Mercury levels in road dust and household TSP/PM2.5 related to concentrations in hair in Guangzhou, China

Minjuan Huang, Wei Wang, Homan Leung, Chuen Yu Chan, Wing Keung Liu, Ming Hung WONG*, Kwai Chung Cheung

*Corresponding author for this work

Research output: Contribution to journalArticlepeer-review

23 Citations (Scopus)


Road dust, household total suspended particulate matters (TSP) and PM2.5 were collected in urban area of Guangzhou, south of China, to investigate the concentrations of total mercury (THg) and methyl mercury (MeHg). The household PM2.5 concentrations varied between 16.2 and 623μg/m3. The average PM2.5 level (174μg/m3) from all of the locations exceeded 24-h concentration from WHO air quality guideline The average concentrations of THg and MeHg were: 235μg/kg and 0.392μg/kg in road dust, 600μg/kg and 1.49μg/kg in TSP; 1006μg/kg (104pg/m3) and 1.40μg/kg (0.134pg/m3) in PM2.5. Risk assessment showed that the Hazardous quotients (HQs) of exposure to Hg and MeHg via road dust and TSP were less than 1, indicating that no adverse risk was manifested. Ingestion of dust was found to constitute a relatively minor pathway of Guangzhou residents' exposure to Hg. Furthermore, human hair samples from 88 Guangzhou citizens were also analyzed to investigate the mercury accumulation in human body in Guangzhou. The average concentrations of THg and MeHg in human hair samples were 869±831μg/kg and 104±108μg/kg respectively. However, no significant correlations of the mercury species were noted between human hair and road dust, TSP and PM2.5.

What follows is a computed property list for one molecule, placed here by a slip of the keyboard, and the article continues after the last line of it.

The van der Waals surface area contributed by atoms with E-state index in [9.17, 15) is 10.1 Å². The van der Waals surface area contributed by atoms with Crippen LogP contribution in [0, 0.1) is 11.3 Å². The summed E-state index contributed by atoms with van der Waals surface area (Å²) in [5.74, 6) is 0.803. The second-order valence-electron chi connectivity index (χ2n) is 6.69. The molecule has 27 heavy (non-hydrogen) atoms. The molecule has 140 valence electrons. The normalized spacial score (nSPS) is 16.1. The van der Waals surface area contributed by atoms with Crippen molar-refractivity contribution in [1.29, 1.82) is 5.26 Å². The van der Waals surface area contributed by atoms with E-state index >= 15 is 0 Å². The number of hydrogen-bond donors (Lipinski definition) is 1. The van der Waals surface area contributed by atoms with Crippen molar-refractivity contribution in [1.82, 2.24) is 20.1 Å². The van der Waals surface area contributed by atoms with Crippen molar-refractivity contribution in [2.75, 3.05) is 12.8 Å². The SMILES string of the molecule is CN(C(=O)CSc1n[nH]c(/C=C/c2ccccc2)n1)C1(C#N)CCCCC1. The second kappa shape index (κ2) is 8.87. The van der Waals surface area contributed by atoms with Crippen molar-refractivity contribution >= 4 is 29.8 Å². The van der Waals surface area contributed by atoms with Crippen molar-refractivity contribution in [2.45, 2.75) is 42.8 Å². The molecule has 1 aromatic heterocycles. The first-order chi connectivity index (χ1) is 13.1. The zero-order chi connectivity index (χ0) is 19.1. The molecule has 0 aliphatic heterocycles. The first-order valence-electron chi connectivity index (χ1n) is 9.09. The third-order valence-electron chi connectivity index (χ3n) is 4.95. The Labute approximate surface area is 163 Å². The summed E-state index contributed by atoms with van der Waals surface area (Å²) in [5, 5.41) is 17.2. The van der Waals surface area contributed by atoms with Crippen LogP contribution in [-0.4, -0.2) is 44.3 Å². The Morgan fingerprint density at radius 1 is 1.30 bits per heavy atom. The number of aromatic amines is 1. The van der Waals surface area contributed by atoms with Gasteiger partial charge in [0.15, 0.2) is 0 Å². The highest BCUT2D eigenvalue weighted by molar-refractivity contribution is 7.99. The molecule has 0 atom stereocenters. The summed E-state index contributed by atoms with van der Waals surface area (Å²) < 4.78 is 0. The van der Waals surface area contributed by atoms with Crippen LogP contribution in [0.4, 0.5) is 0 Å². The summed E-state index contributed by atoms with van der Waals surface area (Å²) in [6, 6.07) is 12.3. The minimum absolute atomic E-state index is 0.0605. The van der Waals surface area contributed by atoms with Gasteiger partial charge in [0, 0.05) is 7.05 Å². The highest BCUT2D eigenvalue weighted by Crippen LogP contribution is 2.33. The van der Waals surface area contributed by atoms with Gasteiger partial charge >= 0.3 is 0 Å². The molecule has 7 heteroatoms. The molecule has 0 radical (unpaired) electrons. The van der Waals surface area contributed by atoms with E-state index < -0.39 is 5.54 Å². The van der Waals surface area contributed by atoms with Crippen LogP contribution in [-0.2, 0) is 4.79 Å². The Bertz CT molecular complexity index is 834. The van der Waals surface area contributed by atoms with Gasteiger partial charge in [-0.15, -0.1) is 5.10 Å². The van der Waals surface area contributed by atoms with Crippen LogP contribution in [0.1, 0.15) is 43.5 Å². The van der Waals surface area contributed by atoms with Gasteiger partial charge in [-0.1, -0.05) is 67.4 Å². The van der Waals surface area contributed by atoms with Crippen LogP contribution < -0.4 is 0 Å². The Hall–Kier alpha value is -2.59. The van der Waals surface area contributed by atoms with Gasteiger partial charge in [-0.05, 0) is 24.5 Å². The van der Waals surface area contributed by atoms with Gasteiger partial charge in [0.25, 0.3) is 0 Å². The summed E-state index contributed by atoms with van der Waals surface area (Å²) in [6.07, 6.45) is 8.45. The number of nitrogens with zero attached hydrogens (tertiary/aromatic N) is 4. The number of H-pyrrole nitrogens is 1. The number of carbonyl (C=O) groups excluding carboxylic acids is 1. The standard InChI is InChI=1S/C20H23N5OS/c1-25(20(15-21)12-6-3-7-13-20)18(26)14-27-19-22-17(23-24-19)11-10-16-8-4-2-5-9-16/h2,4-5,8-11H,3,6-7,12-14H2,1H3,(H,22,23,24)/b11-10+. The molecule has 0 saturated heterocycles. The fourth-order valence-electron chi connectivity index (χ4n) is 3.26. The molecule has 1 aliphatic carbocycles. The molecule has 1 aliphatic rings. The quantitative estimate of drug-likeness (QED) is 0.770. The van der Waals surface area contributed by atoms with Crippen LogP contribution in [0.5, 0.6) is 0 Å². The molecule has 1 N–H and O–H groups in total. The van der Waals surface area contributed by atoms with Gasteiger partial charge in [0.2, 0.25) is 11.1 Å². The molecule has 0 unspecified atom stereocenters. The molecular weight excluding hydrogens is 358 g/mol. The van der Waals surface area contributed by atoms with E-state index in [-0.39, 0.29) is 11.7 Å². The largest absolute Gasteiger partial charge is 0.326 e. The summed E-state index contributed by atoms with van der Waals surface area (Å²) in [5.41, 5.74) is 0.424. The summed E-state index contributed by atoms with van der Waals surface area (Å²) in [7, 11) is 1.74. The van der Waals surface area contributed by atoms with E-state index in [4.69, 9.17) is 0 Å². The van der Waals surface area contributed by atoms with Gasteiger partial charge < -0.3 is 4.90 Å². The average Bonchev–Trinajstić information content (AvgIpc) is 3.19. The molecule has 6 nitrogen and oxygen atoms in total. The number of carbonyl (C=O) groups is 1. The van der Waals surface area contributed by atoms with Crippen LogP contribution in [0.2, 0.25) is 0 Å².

Original languageEnglish
Pages (from-to)27-35
Number of pages9
JournalEcotoxicology and Environmental Safety
Publication statusPublished - 1 Jul 2012

Scopus Subject Areas

  • Pollution
  • Public Health, Environmental and Occupational Health
  • Health, Toxicology and Mutagenesis

User-Defined Keywords

  • Household TSP
  • Human hair
  • Mercury
  • Road dust


Dive into the research topics of 'Mercury levels in road dust and household TSP/PM<sub>2.5</sub> related to concentrations in hair in Guangzhou, China'. Together they form a unique fingerprint.

Cite this